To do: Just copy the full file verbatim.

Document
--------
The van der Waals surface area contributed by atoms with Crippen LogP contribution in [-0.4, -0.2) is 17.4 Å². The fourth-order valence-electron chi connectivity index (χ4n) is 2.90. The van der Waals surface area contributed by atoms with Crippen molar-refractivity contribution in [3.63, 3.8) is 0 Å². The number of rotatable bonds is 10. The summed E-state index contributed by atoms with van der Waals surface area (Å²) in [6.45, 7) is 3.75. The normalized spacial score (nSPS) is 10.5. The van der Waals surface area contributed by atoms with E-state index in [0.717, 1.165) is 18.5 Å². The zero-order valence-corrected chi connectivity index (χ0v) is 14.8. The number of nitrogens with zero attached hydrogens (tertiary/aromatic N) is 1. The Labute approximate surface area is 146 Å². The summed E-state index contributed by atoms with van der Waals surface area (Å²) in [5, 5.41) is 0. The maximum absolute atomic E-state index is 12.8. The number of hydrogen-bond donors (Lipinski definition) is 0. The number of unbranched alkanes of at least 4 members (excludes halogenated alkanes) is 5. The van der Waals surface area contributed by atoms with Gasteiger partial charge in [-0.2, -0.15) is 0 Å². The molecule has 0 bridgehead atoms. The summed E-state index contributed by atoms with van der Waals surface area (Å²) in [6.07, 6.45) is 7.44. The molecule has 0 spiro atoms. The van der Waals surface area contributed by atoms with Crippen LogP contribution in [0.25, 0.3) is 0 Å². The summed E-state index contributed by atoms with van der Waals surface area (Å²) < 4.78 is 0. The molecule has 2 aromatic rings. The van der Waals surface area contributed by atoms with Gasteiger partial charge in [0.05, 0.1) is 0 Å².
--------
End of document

The van der Waals surface area contributed by atoms with Crippen LogP contribution in [-0.4, -0.2) is 17.4 Å². The fourth-order valence-electron chi connectivity index (χ4n) is 2.90. The van der Waals surface area contributed by atoms with Crippen molar-refractivity contribution in [3.63, 3.8) is 0 Å². The number of rotatable bonds is 10. The summed E-state index contributed by atoms with van der Waals surface area (Å²) in [6.45, 7) is 3.75. The normalized spacial score (nSPS) is 10.5. The van der Waals surface area contributed by atoms with E-state index in [0.717, 1.165) is 18.5 Å². The zero-order valence-corrected chi connectivity index (χ0v) is 14.8. The number of nitrogens with zero attached hydrogens (tertiary/aromatic N) is 1. The Labute approximate surface area is 146 Å². The summed E-state index contributed by atoms with van der Waals surface area (Å²) in [5, 5.41) is 0. The maximum absolute atomic E-state index is 12.8. The number of hydrogen-bond donors (Lipinski definition) is 0. The number of unbranched alkanes of at least 4 members (excludes halogenated alkanes) is 5. The van der Waals surface area contributed by atoms with Gasteiger partial charge in [-0.2, -0.15) is 0 Å². The molecule has 0 bridgehead atoms. The summed E-state index contributed by atoms with van der Waals surface area (Å²) in [6.07, 6.45) is 7.44. The molecule has 0 spiro atoms. The van der Waals surface area contributed by atoms with Crippen LogP contribution in [0.25, 0.3) is 0 Å². The summed E-state index contributed by atoms with van der Waals surface area (Å²) < 4.78 is 0. The molecule has 2 aromatic rings. The van der Waals surface area contributed by atoms with Gasteiger partial charge in [0.05, 0.1) is 0 Å².